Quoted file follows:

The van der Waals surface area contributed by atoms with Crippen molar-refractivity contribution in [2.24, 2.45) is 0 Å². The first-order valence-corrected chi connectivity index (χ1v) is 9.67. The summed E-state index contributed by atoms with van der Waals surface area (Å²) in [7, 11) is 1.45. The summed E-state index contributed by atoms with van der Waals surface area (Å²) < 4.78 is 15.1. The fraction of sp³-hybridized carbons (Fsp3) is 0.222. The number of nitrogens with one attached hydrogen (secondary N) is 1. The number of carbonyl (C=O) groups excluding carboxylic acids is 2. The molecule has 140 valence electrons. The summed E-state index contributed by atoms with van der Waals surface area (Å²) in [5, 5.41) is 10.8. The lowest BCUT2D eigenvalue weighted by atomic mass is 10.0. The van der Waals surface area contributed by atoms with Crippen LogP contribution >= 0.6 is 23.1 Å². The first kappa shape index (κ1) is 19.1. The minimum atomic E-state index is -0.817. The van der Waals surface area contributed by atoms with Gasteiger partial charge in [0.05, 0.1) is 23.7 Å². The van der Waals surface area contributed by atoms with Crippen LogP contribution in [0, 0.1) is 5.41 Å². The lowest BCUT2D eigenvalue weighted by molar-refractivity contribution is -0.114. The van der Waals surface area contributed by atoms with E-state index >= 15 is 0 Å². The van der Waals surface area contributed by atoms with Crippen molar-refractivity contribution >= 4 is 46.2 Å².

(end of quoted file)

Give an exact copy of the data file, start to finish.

The van der Waals surface area contributed by atoms with Crippen molar-refractivity contribution in [2.24, 2.45) is 0 Å². The first-order valence-corrected chi connectivity index (χ1v) is 9.67. The summed E-state index contributed by atoms with van der Waals surface area (Å²) in [7, 11) is 1.45. The summed E-state index contributed by atoms with van der Waals surface area (Å²) < 4.78 is 15.1. The fraction of sp³-hybridized carbons (Fsp3) is 0.222. The number of nitrogens with one attached hydrogen (secondary N) is 1. The number of carbonyl (C=O) groups excluding carboxylic acids is 2. The molecule has 140 valence electrons. The summed E-state index contributed by atoms with van der Waals surface area (Å²) in [5, 5.41) is 10.8. The lowest BCUT2D eigenvalue weighted by atomic mass is 10.0. The van der Waals surface area contributed by atoms with Crippen LogP contribution >= 0.6 is 23.1 Å². The first kappa shape index (κ1) is 19.1. The minimum atomic E-state index is -0.817. The van der Waals surface area contributed by atoms with Gasteiger partial charge in [0.05, 0.1) is 23.7 Å². The van der Waals surface area contributed by atoms with Crippen LogP contribution in [0, 0.1) is 5.41 Å². The lowest BCUT2D eigenvalue weighted by molar-refractivity contribution is -0.114. The van der Waals surface area contributed by atoms with E-state index >= 15 is 0 Å². The van der Waals surface area contributed by atoms with Crippen molar-refractivity contribution >= 4 is 46.2 Å².